All chemicals were used as received. Zinc iodide (ZnI2, ≥99.99%), zinc chloride (ZnCl2, ≥99.99%), starch soluble ((C6H10O5)n, ≥99%), potassium iodide (KI, ≥99%), potassium hydroxide (KOH, ≥8 %), sulfuric acid (H2SO4, 95–98%), hydrogen peroxide (H2O2, 30 wt% in H2O), iodine (I2, ≥99%) were received from Sigma-Aldrich. Graphite felt (3.0 mm, carbon ≥99 %, bulk density 0.12-0.14 g cm−2) was obtained from Yi Deshang Carbon Technology. Nafion membrane (N117, Dupont) was received from Shanghai Hesen Electric. Polypropylene (PP) membrane (Celgard 2325) was received from Suzhou Sinoro Technology. Ti mesh (99.9%, 100 mesh) was obtained from Kangwei Metal. Zn foil (200 μm, 99.99%) was purchased from Chenshuo Metal.

Preparation of Zn2+ typed ion exchange membrane

The Zn2+-type Nafion membranes (N117 from Dupont, USA, active area of 9 cm2) were pretreated prior to use with the following steps. Firstly, the Nafion membrane was soaked in 3 wt% H2O2 aqueous solutions at 80 °C for 1 h. It was rinsed with deionized (DI) water to remove the remaining H2O2. Secondly, the Nafion membrane was soaked in 0.5 M H2SO4 at 80 °C for 1 h and rinsed with DI water until the pH in the effluent was near 7. Finally, it was soaked in 1 M ZnCl2 aqueous solution (pH was adjusted to 1 by using HCl) at 60 °C for 3 h to convert from the H+-type to the Zn2+-type. Then the membrane was rinsed with DI water and stored in DI water.

Polyiodides permeability

The permeability of KI3 under PP membranes was determined by the UV-visible spectra, which tested the permeate side in H-cell tests in Supplementary Fig. S3). The feed side contained 2 M KI3, and the permeate side contained DI water. This H-cell featured a transport channel with circular symmetry and separated by PP membranes. During the experiments, it was postulated that the change in KI3 concentration with the feed solution was negligible when permeation side displayed the low concentration and the flux of KI3 by PP membrane remained constant. The permeation can be calculated as28:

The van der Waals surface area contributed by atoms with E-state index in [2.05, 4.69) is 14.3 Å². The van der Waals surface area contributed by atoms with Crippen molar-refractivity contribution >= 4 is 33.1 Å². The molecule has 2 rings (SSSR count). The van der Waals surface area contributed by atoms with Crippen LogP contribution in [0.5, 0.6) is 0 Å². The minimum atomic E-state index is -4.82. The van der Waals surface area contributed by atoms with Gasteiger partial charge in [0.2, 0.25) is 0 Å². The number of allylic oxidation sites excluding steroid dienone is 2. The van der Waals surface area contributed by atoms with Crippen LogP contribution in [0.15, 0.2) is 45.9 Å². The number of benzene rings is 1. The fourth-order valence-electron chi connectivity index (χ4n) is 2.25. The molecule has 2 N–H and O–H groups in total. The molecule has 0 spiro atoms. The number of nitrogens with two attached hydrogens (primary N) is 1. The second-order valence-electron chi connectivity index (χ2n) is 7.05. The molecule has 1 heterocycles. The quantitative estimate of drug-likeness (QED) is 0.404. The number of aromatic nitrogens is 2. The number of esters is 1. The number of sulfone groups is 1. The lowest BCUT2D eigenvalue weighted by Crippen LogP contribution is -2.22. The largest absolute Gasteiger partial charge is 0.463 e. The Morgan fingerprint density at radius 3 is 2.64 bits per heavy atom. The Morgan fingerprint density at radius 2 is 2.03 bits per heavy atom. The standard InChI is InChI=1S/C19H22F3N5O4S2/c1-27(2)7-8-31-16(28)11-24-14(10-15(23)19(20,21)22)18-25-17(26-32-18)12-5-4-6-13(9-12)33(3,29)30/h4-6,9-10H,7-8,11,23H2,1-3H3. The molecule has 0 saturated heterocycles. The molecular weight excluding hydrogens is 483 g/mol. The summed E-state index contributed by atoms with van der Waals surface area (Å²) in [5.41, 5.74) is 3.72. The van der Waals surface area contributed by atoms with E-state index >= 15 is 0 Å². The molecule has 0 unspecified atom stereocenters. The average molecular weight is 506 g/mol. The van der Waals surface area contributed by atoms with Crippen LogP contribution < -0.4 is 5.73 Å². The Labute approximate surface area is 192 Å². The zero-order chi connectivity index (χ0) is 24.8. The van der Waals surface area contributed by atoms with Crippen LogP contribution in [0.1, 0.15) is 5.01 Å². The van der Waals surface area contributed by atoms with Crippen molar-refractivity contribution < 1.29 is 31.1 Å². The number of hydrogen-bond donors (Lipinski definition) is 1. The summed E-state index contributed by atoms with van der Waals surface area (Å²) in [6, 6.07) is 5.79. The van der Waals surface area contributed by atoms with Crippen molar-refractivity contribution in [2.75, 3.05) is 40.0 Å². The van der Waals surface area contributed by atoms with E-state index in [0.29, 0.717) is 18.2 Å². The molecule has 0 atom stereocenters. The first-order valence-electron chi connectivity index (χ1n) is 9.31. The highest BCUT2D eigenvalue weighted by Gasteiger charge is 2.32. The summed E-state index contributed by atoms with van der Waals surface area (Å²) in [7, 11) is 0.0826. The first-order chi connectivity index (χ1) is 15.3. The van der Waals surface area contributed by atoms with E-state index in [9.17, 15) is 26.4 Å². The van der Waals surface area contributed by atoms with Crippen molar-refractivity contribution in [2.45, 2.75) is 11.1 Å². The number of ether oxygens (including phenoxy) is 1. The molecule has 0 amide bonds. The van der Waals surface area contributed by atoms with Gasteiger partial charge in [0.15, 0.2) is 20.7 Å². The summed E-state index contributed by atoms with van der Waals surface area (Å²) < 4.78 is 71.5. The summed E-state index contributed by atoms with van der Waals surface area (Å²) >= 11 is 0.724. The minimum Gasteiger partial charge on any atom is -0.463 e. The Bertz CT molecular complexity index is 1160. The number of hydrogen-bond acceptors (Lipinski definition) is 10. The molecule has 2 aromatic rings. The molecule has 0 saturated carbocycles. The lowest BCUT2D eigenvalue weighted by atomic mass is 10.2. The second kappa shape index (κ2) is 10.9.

where V (ml) represents the volume of the permeate solution; CA and CB(t) (mol L−1) represent the concentrations of KI3 solution in the feed and permeate side, respectively; A (cm2) and L (cm2) represent the area and thickness of membranes, respectively; P (cm2 min-1) represents the membranes permeability; t (min) and t0 (min) represent the time and the time lag, respectively. The permeability P can be determined from the slope fitted by −ln(1 − CB(t)/CA) and t.

Electrochemical characterization

Catholyte composed of 2 M ZnI2 was dissolved in deionized water. Anolyte was prepared with 2 M ZnCl2 in deionized water. The zinc-iodine flow batteries (Zn-I FBs) cell assembly configuration: briefly, polytetrafluoroethylene (PTFE) frames served as the flow channel to fix the position of the pretreated three-dimensional electrodes with a geometric area of 4.0 cm2 (2 × 2 cm2) or 25 cm2 (5 × 5 cm2) and thickness of 2.0 mm (Supplementary Fig. 9). Carbon felt (CF) was utilized as both the positive and negative electrode. To make a flow-mode cell, a peristaltic pump (Chuang Rui Precision Pump) was employed to power the circulation of the electrolyte flow through the electrodes.